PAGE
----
As we outlined in our Budget update, immigration did not figure prominently in the Treasurer’s Budget announcements last week. However, there have been quite a surprising number of announcements in the lead up to the next Federal election.
The Government has announced a reduction in immigration numbers for the next financial year, from 190,000 to 160,000. Although this announcement may be seen as part of other “congestion-busting” measures, in fact, in actual terms, there may only be a very slight reduction in the number of permanent visas granted in the previous and current years. It is very important to note that this number of 160,000 does not include temporary residents, working holiday makers and students.
The Government has also announced a number of measures to encourage more migrants and students to settle in regional Australia. These measures include an increased allocation of 23,000 places for regional visas in 2019/20 and two new visa categories providing pathways to permanent residence after 3 years of provisional residence. This is a significant increase, given that only 6,000 visas were granted under the Regional Sponsored Migration Scheme (RSMS) in 2017/18. There are, however, a substantial number of RSMS applications in the pipeline (22,500 applications at 30 June 2018).
Another measure focused particularly on addressing the regional skills shortage in the agricultural sector, allows working holiday makers to apply to remain in Australia for a third year, subject to completing six months of regional work during their second year.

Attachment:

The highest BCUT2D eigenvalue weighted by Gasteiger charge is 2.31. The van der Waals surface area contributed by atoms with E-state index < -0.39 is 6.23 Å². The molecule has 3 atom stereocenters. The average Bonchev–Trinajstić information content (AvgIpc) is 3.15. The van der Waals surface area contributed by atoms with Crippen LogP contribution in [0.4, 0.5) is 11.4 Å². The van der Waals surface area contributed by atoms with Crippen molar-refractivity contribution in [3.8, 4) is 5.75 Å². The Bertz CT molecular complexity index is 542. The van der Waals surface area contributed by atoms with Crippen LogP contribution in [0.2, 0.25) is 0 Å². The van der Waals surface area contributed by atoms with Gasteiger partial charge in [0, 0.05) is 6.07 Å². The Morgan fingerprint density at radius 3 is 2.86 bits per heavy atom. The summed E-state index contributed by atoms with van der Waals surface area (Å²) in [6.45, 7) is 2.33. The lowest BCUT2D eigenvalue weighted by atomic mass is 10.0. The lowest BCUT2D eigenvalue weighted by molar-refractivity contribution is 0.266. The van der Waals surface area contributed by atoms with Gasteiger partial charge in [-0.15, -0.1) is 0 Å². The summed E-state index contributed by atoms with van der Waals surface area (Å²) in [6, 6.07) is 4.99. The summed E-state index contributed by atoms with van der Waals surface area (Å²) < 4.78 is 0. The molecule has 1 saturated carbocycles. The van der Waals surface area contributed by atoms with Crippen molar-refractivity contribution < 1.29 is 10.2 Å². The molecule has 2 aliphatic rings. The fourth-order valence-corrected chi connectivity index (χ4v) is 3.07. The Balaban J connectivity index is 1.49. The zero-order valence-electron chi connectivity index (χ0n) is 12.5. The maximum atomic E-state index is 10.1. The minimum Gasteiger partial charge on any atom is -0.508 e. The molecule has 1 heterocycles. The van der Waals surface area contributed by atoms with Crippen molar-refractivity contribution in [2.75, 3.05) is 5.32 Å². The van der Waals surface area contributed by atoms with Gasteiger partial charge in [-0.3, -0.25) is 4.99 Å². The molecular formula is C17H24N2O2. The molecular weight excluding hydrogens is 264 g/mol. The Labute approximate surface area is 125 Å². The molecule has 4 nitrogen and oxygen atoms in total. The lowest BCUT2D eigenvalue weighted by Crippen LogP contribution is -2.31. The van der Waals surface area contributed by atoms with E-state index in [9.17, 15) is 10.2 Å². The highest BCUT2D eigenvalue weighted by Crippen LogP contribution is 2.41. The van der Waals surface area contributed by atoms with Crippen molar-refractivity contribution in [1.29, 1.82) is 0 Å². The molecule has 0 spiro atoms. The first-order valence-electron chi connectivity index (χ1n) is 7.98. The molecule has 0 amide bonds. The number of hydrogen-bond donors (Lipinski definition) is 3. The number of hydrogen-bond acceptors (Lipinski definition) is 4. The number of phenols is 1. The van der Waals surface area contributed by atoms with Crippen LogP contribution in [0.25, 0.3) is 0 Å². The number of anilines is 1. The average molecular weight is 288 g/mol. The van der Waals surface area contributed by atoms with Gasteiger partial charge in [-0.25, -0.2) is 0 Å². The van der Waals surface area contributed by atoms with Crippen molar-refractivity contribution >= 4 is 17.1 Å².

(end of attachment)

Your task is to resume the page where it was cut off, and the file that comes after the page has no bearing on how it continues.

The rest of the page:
The Government is also promoting Designated Area Migration Agreements (refer to our separate article on DAMA) as an important measure for attracting more overseas workers to fill particular skill shortages in particular regions. The Government has recently concluded negotiations for DAMA with Northern Territory and South Australian Governments, as well as with particular regional bodies in Western Australia, Victoria and New South Wales.
The Government has not proposed any major changes to the Temporary Skills Shortage (TSS) visa. Perhaps there will be an increase in the number of employer-specific Labour Agreements and region-specific DAMA to meet needs that are not met by standard TSS requirements.
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